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Adults With Aspergers

Conversation: The Building Block for Friendship

Would you like to learn some of the specifics of ongoing coversation?

I have read several comments in blogs and forums from children, teens, and adults with Asperger’s syndrome.

“What’s the point of trying to have friends? It’s too hard. Conversation does not make sense! Why even try?”

4855925517 bf98b1e5e0 Conversation: The Building Block for Friendship

photo credit: Bay Shakti talks with John Friend by Brad Coy on Flickr

Unfortunately, without a road map and language guide, a stay in a different country can be difficult. I’d like to provide some points I have found through some research I have done. Warning: This is only a beginning, but I hope it will provide some strategies to start with.

First, it’s important that you read an article I wrote on the building blocks for empathy, and another article I wrote on learning the four steps required for perspective taking. Without empathy and perspective taking skills, it’s going to be very hard to carry on a conversation. And conversation is one of the main elements that make relationships and emotional connection possible. The steps that you would use to teach a child with Aspergers (or learn as a child with Aspergers) to form perspective taking skills that are necessary in order to build friendships are the steps that you need to learn as a teenager as an adult. Therefore, I believe that an individual of any age can benefit from these steps.

Okay, I hope you read the four steps that need to occur to take perspective of others even when you are NOT talking.

The next step in carrying on a conversation is understanding the non-verbal and verbal cues that go on in conversations. Even before this step takes place, remember the WHY of carrying on a conversation. To many individuals with Aspergers, conversation seems like a meaningless, confusing ritual. It helps to remember that you want to learn the art of conversation because of the end result it can provide for you: a sense of relatedness and friendship with another human being.

Finally, here is a hierarchy of suggested knowledge and skills shared by Michelle Garcia Winner, author of Thinking About You, Thinking About Me, a dynamic workbook geared to help children and young people (but applicable to all ages).  Work on mastering this knowledge and these skills.  I would suggest that you look into a social skills group with a therapist trained in autism conditions to help you practice these skills ona consistent basis.

Think About the Other Person:

a.  If I have met this person before:

What do I remember about this person? What are her interests? Who is in her family? Who are her other friends?

b. If I have not met this person before, I ahve to make some guesses about her:

How old is the person? What gender? How is he or she feeling? From what this person has said or how he or she looks, what might he or she be interested in? Does the person seem interested in me? (Is he or she looking at me?)

c. Establish a physical presence with the other person.

Turn your shoulders, chest, feet, and head in the direction of the other person/s.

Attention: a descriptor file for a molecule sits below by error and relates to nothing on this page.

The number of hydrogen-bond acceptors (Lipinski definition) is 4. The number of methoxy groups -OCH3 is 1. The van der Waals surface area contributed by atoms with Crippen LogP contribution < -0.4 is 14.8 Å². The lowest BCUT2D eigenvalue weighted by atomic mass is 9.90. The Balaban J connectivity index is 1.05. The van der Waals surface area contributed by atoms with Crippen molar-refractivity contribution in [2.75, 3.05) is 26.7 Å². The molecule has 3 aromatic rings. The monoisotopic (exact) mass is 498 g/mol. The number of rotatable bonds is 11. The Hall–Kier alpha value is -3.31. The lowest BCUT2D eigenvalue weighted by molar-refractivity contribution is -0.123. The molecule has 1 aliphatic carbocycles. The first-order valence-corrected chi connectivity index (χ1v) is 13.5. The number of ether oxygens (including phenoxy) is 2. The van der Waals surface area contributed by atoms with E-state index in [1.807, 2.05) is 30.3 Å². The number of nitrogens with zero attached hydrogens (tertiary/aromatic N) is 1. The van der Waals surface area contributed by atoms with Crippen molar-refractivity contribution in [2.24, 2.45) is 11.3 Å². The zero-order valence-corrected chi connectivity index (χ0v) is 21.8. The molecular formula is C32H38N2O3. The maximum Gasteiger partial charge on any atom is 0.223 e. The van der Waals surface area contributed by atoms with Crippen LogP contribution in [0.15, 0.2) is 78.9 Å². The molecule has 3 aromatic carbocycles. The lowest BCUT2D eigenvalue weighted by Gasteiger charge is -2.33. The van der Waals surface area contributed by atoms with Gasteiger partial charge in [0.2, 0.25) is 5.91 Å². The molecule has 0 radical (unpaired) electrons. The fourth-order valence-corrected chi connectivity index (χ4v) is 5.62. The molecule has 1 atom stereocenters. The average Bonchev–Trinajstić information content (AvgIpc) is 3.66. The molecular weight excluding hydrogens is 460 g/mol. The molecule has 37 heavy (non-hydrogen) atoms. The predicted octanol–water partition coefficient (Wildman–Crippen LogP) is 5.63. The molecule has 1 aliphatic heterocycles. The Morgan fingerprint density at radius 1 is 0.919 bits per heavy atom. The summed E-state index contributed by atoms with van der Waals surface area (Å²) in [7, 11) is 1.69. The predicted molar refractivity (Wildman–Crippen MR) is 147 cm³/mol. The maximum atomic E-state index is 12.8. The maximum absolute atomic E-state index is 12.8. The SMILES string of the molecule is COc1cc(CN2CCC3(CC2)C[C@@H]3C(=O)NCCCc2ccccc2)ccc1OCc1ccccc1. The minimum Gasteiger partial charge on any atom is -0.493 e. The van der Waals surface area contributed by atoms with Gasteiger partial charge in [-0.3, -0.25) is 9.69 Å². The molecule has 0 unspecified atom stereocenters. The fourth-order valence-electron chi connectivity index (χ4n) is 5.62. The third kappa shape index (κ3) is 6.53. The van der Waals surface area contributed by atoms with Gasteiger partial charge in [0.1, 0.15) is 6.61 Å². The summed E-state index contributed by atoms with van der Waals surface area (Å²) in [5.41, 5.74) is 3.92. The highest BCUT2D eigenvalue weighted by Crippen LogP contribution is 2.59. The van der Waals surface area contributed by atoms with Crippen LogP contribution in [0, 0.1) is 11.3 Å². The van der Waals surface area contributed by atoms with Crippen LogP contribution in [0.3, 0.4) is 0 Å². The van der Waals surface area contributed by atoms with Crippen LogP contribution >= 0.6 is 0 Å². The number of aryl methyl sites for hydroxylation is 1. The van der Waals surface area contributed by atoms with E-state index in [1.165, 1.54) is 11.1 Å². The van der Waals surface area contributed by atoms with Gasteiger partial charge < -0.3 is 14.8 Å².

If entering into a group where two other persons are already talking, observe their bodies to see if they shift their physical presence to welcome you into the group.

Keep your body relaxed from you legs up through the top of your head

d. Establish and maintain intermittent eye contact: think with your eyes.

If you want to engage with another person, look toward that person’s face to establish communicative intent.
Look at that person’s face (cheeks, eyes, mouth, eyebrows) to try and discern emotional reactions.

If you are part of a group of more than two people, move your head and shift your eye gaze to track the speakers. This shows active interest.

Monitor the eye contact of the communicative partners. Are theyu distracted or focused on the people in the group? Do they show a preference for one person with their eye gaze?

e. Maintain interest in another person’s topic/comments

Make comments or ask questions related to what the other person is talking about to acknowledge you are attending to what they are saying.

Create a bridge between what they are interested in talking about and what you are interested in talking about. Add your thoughts to connect to their thoughts.

Monitor your own talking time — avoid monopolizing a conversation.

Citations of Research Done for this Blog Post:

Thinking About You, Thinking About Me, by Michelle Garica Winner.

A Parent’s Guide to Asperger Syndrome and High-Functioning Autism: How to Meet the Challenges and Help Your Child Thrive, by Sally Ozonoff, PhD, Geraldine Dawson, PhD, and James Mc Partland.

Freaks, Geeks & Asperger Syndrome: A User Guide to Adolescence, by Luke Jackson (a teenager with Aspergers Syndrome)

Other Helpful Resources:

Model Me Kids: Video Modeling DVD’s for children with autism and aspergers.  I have personally purchased these DVD’s for my private practice work with children on the autism spectrum.

Here’s a great article written by a therapist, addressed to parents who want to be effective in teaching social skills to their children with Aspergers.

The Autism Society of America is a good place, in the United States, to find referrals to support groups and possible social skills groups in your area.

Wrong Planet is a forum of over 35,000 participating members, both Aspies and NT’s.

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View Comments - What do you think?  Posted by Stephen Borgman - August 9, 2010 at 3:40 am

Categories: Adults With Aspergers, Children with Aspergers, Teaching Tips and Strategies, Teens With Aspergers   Tags: , , , , , , ,